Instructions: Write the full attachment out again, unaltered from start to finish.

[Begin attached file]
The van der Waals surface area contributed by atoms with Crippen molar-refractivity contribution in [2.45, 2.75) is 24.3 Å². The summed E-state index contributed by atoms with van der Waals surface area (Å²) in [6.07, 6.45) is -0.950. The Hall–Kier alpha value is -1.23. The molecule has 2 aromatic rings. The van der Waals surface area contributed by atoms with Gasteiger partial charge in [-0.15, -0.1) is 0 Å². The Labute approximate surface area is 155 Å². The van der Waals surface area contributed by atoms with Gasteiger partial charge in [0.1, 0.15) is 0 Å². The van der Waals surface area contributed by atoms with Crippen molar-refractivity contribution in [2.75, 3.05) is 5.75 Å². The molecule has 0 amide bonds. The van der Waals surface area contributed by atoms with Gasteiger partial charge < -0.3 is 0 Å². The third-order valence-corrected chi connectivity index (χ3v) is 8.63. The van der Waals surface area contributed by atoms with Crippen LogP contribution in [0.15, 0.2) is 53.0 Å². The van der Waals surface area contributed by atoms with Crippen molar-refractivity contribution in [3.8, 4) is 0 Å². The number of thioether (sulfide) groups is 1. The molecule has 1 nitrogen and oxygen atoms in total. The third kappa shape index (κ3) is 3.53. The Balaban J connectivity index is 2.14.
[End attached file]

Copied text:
The van der Waals surface area contributed by atoms with Crippen molar-refractivity contribution in [2.45, 2.75) is 24.3 Å². The summed E-state index contributed by atoms with van der Waals surface area (Å²) in [6.07, 6.45) is -0.950. The Hall–Kier alpha value is -1.23. The molecule has 2 aromatic rings. The van der Waals surface area contributed by atoms with Gasteiger partial charge in [-0.15, -0.1) is 0 Å². The Labute approximate surface area is 155 Å². The van der Waals surface area contributed by atoms with Gasteiger partial charge in [0.1, 0.15) is 0 Å². The van der Waals surface area contributed by atoms with Crippen molar-refractivity contribution in [2.75, 3.05) is 5.75 Å². The molecule has 0 amide bonds. The van der Waals surface area contributed by atoms with Gasteiger partial charge < -0.3 is 0 Å². The third-order valence-corrected chi connectivity index (χ3v) is 8.63. The van der Waals surface area contributed by atoms with Crippen LogP contribution in [0.15, 0.2) is 53.0 Å². The van der Waals surface area contributed by atoms with Crippen molar-refractivity contribution in [3.8, 4) is 0 Å². The number of thioether (sulfide) groups is 1. The molecule has 1 nitrogen and oxygen atoms in total. The third kappa shape index (κ3) is 3.53. The Balaban J connectivity index is 2.14.